The basic premise of CI is pretty straightforward. An agile team needs a repeatable and reliable method to create a build of the software under development. Why so? Well, if its not already obvious, you may want to revisit the principles behind the Agile Manifesto. Within them you will notice a number of references to ‘working software’, and the foundation of any working software is a stable, tested build.

Recipe for CI

So how does CI help to create this build? Lets list the essential ingredients that we need :

  1. Source Code Control – in a typical agile project, developers turn User Stories into source code, in whatever programming language(s) the project is using. Once their work is at an appropriate level of completeness, they check-in or commit their work to the source code (a.k.a version) control system; for example, Subversion
  2. Build Tool – if the source code needs to be compiled (e.g. Java or C++) then we will need tooling to support that. Modern Integrated Developer Environments (IDE), such as Eclipse or Visual Studio are able to perform this task as developers save source code files. But if we want to build the software independently of an IDE in an automated fashion, say on a server environment, we need an additional tool to do this. Examples of this type of tool are Ant, Maven and Rake and Make. These tools can also package a binary output from the build. For example, with Java projects this might be a JAR or WAR file – the deployable unit that represents the application being developed.
  3. Test Tools – as part of the build process, in addition to compilation and the creation of binary outputs, we should also verify that (at minimum) the unit tests pass. For example, in Java these are often written using the JUnit automated unit testing framework. The tools in (2) often natively support the running of such tests, so they should always be executed during a build. In addition to unit testing, there are numerous other quality checks we can perform and status reports CI can produce. I’ll cover these in detail in a subsequent part to this series.
  4. Schedule or Trigger – we might want to create our build according to a schedule (e.g ‘every afternoon’) or when there is a change in the state of the project source code. In the latter case we can set up a simple rule that triggers a build whenever a developer changes the state of the source code by committing his/her changes, as outlined in (1). This has the effect of ensuring that your teams work is continuously integrated to produce a stable build, and, as you may have guessed, is where this practice gets its name from.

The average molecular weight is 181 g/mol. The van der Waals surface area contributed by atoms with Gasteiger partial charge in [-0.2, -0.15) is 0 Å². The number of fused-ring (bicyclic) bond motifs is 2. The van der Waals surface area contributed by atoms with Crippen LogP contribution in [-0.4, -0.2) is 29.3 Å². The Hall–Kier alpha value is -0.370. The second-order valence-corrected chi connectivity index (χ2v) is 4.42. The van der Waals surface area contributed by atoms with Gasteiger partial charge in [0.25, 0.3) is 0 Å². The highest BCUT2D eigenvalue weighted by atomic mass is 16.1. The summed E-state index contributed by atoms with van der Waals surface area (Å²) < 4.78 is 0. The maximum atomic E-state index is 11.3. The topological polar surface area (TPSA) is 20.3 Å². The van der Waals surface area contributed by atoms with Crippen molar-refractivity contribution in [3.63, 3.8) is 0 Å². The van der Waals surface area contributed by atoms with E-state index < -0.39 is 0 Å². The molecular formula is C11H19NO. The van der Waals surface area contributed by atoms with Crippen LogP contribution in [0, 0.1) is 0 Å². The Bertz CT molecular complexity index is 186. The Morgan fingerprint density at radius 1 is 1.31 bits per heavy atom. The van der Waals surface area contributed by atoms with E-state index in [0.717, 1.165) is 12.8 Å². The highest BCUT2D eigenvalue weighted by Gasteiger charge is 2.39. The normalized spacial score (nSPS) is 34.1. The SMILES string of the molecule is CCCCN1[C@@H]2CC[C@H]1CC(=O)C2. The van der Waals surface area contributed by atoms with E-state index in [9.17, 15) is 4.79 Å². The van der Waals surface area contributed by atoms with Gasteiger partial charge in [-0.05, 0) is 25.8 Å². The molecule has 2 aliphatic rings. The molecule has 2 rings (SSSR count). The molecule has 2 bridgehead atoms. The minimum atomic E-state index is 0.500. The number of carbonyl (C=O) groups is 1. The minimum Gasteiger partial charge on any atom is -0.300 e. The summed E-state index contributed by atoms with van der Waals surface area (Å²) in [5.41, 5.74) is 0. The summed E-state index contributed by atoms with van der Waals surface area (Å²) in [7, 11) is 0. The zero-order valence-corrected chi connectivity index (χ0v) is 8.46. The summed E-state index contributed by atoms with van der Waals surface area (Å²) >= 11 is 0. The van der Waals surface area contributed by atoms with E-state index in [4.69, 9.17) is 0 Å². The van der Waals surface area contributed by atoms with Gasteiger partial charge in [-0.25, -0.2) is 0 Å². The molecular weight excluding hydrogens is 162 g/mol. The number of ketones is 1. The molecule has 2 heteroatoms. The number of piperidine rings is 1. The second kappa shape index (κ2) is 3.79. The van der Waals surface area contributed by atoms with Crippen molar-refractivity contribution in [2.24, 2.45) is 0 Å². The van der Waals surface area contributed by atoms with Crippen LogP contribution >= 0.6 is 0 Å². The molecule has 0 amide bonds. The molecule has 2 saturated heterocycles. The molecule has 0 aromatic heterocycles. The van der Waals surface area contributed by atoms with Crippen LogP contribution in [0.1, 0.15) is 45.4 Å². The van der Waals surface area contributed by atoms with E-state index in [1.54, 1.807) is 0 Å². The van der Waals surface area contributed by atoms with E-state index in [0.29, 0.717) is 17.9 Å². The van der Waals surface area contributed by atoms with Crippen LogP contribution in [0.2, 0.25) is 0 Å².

5. Notifications – the team needs to know when a build fails, so it can respond and fix the issue. There are lots of ways to notify a team these days – instant messaging, Twitter etc, but the most common by far is still email.
  6. Continuous Integration Recipe

    Continuous Integration Recipe


    The tool that wires these five elements together is a Continuous Integration Server. It interacts with the source control system to obtain the latest revision of the code, launches the build tool (which also runs the unit tests) and notifies us of any failures. And it does this according to a schedule or state change based trigger. A CI server often also provides a web-based interface that allows a team to review the status, metrics and data associated with each build.

    CI Server options

    There is a pretty overwhelming choice of available tools in this space. Some are open source, some proprietary. I don’t have time to go into all the available options here unfortunately. However, there is a handy feature comparison matrix available here. Of course, it would be remiss of me not to mention our own hosted service, which allows you to get started with CI in no time at all, without having to be an ‘expert’ user.

    Mike Test Reports

    Test Reports generated by Mike

    In the next part of this series, I’ll delve deeper into how you can use CI to enforce software quality within your team during the various stages of the development process.